Paroxysmal Disorders

Paroxysmal Disorders

Paroxysmal disorders are disorders that occur unexpectedly. Examples of this include intermittent room spinning dizziness, intermittent swaying sensations, collapses, and seizures. These can be unpredictable and lead to falls and subsequent injuries. Depending on the specific condition, some of these disorders are treated with simple bedside manoeuvres whilst others require further investigations and treatment with medications. In some cases, rehabilitation is indicated to develop compensatory strategies to enable one to return to their previous level of function before the onset of their problem.


Headaches are a common problem experienced by many people. The overall headache prevalence rates vary between 29 and 77% in adults. The World Health Organization ranks headache disorders as among the top 10 most disabling conditions for men and women, and into the five most disabling disorders for women.
Most headaches are managed with simple measures, ranging from avoidance of certain triggers to the use of pain killers such as paracetamol or ibuprofen. This is usually adequate for the majority of people, especially when these occur episodically, such as once every few months.Unfortunately, due to various

biopsychosocial factors, headaches may become chronic and not responsive to these simple measures, subsequently affecting one’s quality of life and contributing to lower productivity. Treatment may range from identification of specific triggers and lifestyle modification, to the use of preventer medications, injectable therapies or external neurostimulation.
If you have been previously treated with 3 migraine preventers in the past and continue to experience more than 15 headaches per month, of which 8-9 are migraines, you may meet the PBS criteria for botulinum toxin injections for chronic migraine.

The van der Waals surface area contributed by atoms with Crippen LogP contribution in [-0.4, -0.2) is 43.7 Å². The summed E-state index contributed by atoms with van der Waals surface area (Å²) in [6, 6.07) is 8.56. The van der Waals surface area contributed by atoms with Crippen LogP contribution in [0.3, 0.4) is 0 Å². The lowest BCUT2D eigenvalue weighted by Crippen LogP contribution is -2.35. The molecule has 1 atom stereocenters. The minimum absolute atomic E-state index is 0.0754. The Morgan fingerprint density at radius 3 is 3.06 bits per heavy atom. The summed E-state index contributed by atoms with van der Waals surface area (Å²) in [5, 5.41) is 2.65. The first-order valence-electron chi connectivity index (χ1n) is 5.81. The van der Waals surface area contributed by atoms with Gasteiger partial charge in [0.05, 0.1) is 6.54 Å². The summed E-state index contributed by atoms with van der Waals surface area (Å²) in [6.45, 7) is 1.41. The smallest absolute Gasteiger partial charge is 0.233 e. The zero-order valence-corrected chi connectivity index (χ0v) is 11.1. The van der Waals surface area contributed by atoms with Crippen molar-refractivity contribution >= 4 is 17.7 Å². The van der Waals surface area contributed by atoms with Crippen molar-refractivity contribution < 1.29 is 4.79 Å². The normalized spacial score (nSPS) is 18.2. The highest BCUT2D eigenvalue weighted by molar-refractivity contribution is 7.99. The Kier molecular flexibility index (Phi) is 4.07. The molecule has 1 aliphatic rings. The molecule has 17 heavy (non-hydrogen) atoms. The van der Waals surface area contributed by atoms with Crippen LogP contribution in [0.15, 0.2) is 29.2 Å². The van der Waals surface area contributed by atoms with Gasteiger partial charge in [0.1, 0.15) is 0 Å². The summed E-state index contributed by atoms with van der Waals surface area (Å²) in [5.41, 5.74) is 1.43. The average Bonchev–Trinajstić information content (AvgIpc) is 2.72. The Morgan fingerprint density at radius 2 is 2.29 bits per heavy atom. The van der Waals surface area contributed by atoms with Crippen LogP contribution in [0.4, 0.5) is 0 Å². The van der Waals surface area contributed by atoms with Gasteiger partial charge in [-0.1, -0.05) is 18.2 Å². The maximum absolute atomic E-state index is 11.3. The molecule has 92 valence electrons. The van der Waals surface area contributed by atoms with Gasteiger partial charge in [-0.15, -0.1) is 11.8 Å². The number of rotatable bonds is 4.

Epilepsy is a condition where one has a predisposition for unprovoked seizures that are unpredictable in frequency. It is a common and complex neurological disorder affecting people of all ages, with approximately 50 million people affected worldwide. The frequency of seizures may range from only once in a person’s lifetime to several times per month, to several times per day. Effective treatment is available, and approximately 70% of people respond to treatment.

The prevalence of active epilepsy ranges between 6.2 to 7.6 per 1000 population. Epilepsy accounts for 0.75% of the global burden of disease and is responsible for approximately 20.6 million disability-adjusted life years (DALYs) lost.
The cause of epilepsy is often multifactorial ranging from genetic and environmental factors, to autoimmune. One seizure does not mean a diagnosis of epilepsy, as up to 10% of people worldwide will have one seizure during their lifetime.


Syncope is a common presenting complaint and generally means a sudden loss of consciousness due to global cerebral hypo-perfusion. It is a common manifestation of several diverse disorders that span multiple medical specialties and is frequently complicated by injuries, largely due to the loss of one’s protective reflexes on falling.

Determining the underlying cause is often challenging and it can be precipitated by exertion, stress, meals, alcohol, drugs, cough, swallowing, urination, and postural changes. It can sometimes lead to limb movements, making it difficult to distinguish from epilepsy. Syncope is a common medical problem with a lifetime prevalence of approximately 42% and an annual incidence of 6%.